Retailers need to individualize their strategy and provide relevant recommendations based on a combination of global trends, contextual cues, and personal affinities. At Sephora stores, for example, associates can access customer purchase history and preferences, as well as real-time inventory information to make personalized product recommendations. Retailers must create unique shopper profiles that can be used across channels. This requires brands to invest in AI and automation and create an accurate database that is unique to the business and its customers. Brands must also balance using data to improve personalization with compliance with privacy regulations.
Customers today want a consistent brand voice across channels from a business. A unified customer experience (CX) enhances brand awareness and strengthens brand loyalty and sales. A unified platform to manage customer experience will give retailers a 3600 view of the customer’s preferences and history. It will allow the business to proactively engage with the customer and allow them to seamlessly move from one channel to another.
As per the report, while 45% of retailers consider unifying physical and digital journeys “very important”, only 11% are at a mature level when it comes to the integration of various data sources, systems, and channels. Unifying physical and digital journeys can be a challenge for retailers due to the complexity of integration. Further, it is no longer limited to providing a similar experience in the “offline” and “online” modes because consumers today are exposed to businesses on platforms such as Instagram and TikTok that are not controlled by the business itself.
Retailers need to use the right technology and data to bridge the gap between the digital and the physical. When done right, this unification can create magic, however, even the slightest friction will easily break the spell.
Technology innovation in retail can revolutionize how businesses interact with shoppers and manage their operations. But as per the report, even innovation leaders lack key technology innovation capabilities. Surprisingly, only 16% are able to utilize the best of innovation wherever it exists in the enterprise (e.g. use eCommerce personalization in the store).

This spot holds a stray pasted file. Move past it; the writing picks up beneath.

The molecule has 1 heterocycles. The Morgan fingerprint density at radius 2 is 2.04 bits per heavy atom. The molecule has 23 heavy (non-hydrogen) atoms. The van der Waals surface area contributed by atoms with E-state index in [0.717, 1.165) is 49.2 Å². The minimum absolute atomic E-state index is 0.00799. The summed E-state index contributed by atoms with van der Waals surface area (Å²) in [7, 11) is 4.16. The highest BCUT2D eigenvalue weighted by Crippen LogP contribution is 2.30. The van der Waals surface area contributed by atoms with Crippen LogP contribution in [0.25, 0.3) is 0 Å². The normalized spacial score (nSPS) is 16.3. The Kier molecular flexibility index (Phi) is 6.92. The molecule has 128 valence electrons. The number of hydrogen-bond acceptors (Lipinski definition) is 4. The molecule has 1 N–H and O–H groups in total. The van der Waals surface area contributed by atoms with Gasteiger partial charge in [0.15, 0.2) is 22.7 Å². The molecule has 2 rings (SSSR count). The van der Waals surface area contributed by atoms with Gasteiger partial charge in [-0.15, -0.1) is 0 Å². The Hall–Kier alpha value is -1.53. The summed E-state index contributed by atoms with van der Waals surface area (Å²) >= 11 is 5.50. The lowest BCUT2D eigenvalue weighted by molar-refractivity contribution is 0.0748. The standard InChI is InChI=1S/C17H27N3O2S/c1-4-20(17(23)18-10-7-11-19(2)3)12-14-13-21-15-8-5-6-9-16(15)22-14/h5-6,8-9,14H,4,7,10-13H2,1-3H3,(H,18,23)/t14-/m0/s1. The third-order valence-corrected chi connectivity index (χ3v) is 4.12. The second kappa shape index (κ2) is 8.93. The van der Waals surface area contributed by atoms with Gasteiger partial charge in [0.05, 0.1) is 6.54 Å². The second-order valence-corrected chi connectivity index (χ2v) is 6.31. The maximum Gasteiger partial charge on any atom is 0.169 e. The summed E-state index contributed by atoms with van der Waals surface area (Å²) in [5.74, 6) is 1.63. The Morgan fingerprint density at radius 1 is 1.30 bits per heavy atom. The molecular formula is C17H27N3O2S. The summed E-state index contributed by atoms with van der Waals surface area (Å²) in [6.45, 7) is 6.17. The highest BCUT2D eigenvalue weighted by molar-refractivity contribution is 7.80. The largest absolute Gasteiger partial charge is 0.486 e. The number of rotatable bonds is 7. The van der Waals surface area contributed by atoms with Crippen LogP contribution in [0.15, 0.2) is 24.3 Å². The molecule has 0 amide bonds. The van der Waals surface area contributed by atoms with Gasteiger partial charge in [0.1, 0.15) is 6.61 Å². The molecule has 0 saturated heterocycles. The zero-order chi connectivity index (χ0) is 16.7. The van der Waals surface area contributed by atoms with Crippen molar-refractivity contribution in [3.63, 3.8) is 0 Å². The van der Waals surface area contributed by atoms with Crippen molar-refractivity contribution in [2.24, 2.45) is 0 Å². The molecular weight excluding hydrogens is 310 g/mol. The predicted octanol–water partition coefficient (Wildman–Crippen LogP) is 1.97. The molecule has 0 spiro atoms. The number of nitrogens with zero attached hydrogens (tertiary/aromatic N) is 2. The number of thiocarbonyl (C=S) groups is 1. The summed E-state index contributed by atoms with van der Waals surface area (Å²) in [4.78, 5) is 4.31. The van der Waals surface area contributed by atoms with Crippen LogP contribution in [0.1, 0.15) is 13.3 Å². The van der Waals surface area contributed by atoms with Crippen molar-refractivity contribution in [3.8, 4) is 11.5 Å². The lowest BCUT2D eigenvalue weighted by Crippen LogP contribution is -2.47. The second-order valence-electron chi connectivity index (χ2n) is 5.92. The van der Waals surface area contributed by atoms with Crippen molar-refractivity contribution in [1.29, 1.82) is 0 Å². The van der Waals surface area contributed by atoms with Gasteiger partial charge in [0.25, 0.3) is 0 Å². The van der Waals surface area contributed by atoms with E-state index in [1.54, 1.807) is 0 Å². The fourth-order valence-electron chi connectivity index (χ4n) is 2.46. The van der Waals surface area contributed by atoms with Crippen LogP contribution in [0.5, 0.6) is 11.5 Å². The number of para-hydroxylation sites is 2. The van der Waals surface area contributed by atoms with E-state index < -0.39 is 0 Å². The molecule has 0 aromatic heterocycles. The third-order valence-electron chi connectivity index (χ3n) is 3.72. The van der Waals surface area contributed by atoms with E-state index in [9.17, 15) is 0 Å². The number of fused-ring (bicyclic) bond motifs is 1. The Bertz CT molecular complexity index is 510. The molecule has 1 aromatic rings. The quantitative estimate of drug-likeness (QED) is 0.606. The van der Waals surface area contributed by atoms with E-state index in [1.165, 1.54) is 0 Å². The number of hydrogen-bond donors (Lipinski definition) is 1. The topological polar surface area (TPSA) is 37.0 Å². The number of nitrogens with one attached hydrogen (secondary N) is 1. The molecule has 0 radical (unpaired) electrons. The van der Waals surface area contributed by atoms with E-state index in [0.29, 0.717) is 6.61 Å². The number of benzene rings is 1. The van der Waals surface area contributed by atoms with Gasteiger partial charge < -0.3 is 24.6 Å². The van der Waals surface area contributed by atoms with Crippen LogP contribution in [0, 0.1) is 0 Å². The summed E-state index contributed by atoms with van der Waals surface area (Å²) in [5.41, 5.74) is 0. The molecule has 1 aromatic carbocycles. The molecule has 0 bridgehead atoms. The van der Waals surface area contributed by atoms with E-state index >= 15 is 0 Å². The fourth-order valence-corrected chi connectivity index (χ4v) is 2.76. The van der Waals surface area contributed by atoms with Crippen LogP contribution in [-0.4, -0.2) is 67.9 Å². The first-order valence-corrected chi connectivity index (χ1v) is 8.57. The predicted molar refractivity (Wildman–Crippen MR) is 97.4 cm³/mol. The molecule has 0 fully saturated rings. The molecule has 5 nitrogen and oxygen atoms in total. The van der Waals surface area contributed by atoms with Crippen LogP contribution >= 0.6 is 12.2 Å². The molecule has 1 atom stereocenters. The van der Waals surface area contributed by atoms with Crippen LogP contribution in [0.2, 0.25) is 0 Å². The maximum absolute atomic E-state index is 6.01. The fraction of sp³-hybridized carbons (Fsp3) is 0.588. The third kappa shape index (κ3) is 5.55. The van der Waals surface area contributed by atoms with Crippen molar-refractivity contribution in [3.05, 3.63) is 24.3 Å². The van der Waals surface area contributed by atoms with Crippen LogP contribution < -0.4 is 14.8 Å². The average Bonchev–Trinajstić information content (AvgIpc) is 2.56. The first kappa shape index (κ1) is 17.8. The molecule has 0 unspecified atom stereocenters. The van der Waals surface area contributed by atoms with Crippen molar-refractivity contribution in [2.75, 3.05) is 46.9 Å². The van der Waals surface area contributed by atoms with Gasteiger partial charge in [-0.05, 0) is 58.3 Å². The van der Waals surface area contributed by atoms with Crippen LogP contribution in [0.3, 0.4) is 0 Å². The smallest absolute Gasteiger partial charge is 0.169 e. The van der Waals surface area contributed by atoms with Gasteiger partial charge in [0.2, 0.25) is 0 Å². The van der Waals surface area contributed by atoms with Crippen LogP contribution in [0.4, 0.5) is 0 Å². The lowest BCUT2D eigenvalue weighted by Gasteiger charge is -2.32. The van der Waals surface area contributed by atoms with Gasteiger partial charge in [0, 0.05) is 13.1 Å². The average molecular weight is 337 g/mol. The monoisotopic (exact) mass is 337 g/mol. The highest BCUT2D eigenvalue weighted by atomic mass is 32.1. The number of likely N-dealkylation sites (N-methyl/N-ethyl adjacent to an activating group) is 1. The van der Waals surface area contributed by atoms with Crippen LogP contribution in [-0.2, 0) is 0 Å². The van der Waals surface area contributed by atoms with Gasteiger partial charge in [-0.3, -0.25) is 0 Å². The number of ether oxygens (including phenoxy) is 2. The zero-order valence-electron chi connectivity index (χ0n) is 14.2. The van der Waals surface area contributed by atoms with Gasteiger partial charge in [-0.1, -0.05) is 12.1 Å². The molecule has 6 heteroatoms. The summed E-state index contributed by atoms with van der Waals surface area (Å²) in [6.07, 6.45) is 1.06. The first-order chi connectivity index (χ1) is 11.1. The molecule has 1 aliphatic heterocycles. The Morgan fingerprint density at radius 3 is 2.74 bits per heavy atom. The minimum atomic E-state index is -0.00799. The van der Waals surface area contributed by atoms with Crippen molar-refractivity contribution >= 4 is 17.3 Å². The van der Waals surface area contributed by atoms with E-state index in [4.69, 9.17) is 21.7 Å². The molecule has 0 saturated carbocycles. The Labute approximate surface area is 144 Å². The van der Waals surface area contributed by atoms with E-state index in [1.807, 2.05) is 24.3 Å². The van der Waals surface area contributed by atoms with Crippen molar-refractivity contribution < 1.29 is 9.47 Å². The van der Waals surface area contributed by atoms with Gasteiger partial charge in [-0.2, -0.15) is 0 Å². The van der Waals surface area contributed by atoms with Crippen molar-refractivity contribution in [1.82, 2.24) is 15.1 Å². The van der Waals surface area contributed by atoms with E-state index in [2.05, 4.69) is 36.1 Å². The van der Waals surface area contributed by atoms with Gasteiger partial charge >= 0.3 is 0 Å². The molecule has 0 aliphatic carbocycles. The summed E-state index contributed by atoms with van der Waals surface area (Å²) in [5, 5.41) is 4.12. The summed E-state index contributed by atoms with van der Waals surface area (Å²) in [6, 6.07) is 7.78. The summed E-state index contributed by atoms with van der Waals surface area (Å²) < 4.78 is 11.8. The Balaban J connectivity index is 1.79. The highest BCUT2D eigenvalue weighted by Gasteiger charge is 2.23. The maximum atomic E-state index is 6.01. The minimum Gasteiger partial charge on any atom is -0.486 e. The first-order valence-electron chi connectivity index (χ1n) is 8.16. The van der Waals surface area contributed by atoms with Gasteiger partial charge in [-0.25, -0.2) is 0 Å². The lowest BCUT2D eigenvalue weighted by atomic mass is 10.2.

It is important to note that the three categories of innovation mentioned above can be possible only through the adoption of emerging technology such as AI, IoT, robotics, and AR/VR. These technologies can bridge the gap between online platforms and brick-and-mortar stores, enhance comfort for both the retailer and the customer, establish real-time communication and insights, provide predictive analysis, save costs, and boost productivity.
Technology is at the very heart of the future of retail and as it pushes the boundaries of what is possible, it will not just enrich consumers’ experience but also improve business performance.
Retailers looking to innovate must remember that there is no single ‘winning recipe’. They must start small, test, learn and repeat. With each iteration, as feedback is funneled back, the impact will multiply. It will make the business more responsive and efficient by enabling the ability to make data-driven decisions. As technology continues to evolve, retailers must embrace innovations and continuously experiment to find new ways to better serve customers and remain competitive.